Small molecule inhibitors that specifically target BET proteins have been demonstrated to interfere with expression of genes involved in cell growth and apoptosis evasion. Therapeutic benefits of the BET inhibitors have been observed in B-cell lymphoma [5] and acute myeloid leukemia [6, 7], as well as in lung [8], prostate [9], pancreatic [10], colorectal [11] and breast cancers [12]. Interestingly, BET inhibitors have also been shown to have an anti-inflammatory effect in the treatment of various inflammatory diseases and cancer [1, 13, 14], suggesting that BRD4 may have an active role in supporting inflammation.

Numerous studies have shown BRD4 to be important in the promotion of NF-kB-mediated transcription of inflammatory genes [1517], whose functions in cancer initiation and progression have shown to be manifold and complex [18, 19]. Considering the clinical benefits of cancer immunotherapies that have been demonstrated through blockades of immune inhibitory pathways and stimulation of immune effector functions in tumors, investigating the potential link between BRD4 and immune infiltration in cancer may present a novel insight into the regulatory role of BRD4 in tumor immune surveillance.

Breast cancer is a complex and heterogeneous disease. Despite improvements in disease classification using tumor-related prognostic markers, a large disparity of clinical outcomes continues to be seen. This reflects the limitation of utilizing intrinsic tumoral characteristics as the sole determining factors of disease progression. An increasing number of studies have demonstrated that the components of tumor microenvironment, including immune infiltration, interact dynamically with the tumor, and influence clinical outcome. Particularly, infiltration by T lymphocytes has been shown to be associated with a good prognosis in breast cancer patients, and higher response rate to neoadjuvant therapy [2027].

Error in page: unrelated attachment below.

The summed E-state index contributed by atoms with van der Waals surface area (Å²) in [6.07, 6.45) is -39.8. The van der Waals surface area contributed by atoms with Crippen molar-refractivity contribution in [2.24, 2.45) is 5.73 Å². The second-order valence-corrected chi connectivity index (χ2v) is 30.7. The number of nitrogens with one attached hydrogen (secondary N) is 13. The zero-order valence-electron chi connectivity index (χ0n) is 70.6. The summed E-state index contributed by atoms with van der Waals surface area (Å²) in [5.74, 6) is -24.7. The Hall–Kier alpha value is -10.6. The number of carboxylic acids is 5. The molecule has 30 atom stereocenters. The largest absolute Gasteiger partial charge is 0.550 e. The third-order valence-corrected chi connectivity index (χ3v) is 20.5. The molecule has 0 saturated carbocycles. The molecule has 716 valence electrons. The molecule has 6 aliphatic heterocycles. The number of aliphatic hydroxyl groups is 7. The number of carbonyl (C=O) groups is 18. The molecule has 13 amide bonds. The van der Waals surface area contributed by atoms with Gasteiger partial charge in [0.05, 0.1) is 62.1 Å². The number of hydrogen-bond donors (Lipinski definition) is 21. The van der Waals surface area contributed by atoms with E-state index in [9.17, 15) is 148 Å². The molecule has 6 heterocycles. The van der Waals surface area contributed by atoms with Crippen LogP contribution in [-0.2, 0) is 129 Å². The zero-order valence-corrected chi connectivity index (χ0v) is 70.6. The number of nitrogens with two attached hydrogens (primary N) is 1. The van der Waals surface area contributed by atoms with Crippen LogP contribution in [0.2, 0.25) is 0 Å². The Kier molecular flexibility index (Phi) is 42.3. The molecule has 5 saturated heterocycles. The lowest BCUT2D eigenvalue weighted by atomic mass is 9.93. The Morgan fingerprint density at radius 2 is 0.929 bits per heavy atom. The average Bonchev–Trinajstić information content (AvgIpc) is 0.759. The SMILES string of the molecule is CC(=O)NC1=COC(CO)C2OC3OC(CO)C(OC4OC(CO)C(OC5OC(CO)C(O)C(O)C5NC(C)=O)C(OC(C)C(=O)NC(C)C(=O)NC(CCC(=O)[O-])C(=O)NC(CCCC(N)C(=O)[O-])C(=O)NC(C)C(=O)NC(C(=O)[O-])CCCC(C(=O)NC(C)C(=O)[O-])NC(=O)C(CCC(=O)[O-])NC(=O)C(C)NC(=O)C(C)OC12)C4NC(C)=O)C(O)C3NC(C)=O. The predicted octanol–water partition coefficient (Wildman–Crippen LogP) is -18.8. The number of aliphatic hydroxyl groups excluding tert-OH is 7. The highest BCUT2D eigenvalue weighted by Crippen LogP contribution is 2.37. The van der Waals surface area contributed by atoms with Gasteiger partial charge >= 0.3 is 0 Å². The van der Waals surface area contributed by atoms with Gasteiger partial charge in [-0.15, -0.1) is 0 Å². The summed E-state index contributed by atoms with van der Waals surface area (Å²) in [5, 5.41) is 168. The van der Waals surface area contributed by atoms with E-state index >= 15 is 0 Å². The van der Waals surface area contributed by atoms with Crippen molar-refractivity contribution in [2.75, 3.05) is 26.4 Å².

In two independent cohorts of women with familial breast cancer [28] and axillary node-negative (ANN) breast cancer [29], we have observed that T-bet+ tumor-infiltrating T lymphocytes (T-bet+ TILs) were associated with adverse clinicopathological features such as large tumor size, high grade, mutant p53, ER negativity, CK5 positivity, EGFR positivity, and basal molecular subtype [29, 30]. Despite being associated with an aggressive tumor phenotype, patients with a high level of T-bet+ TILs in their tumors had a favorable clinical outcome [29, 30]. T-bet is an immune-specific member of the T box family of transcription factors that is essential for differentiation of type 1 helper (Th1) T lymphocytes, as well as production of IFNy in CD4+ Th1 T lymphocytes and CD8+ cytotoxic T lymphocytes – subsets of immune cells that promote anti-tumoral inflammatory response [31, 32].

To examine how T-bet+ TILs may be associated with tumor development, we further investigated gene expression differences associated with T-bet+ TILs, and assessed their clinicopathological implications. Here we show that tumoral BRD4 expression is associated with T-bet+ TILs, relatively aggressive clinicopathological features, and a poor disease-free outcome in breast cancer.

Methods

Patient cohort

The patient cohort was composed of a prospectively ascertained consecutive series of women with axillary lymph-node negative (ANN) breast cancer, who were enrolled at eight Toronto hospitals from September 1987 to October 1996 as previously described [30, 33]. The clinicopathological features of the cohort have been reported previously [34], and disease-free survival (DFS) and overall survival (OS) data have also been collected with minimum follow-up time of 56 months after surgery and median follow-up time of 100 months. Written informed consent was obtained from all study participants. Approval of the study protocol was obtained from the Research Ethics Board of Mount Sinai Hospital (#01–0313-U) and the University Health Network (#02–0881-C).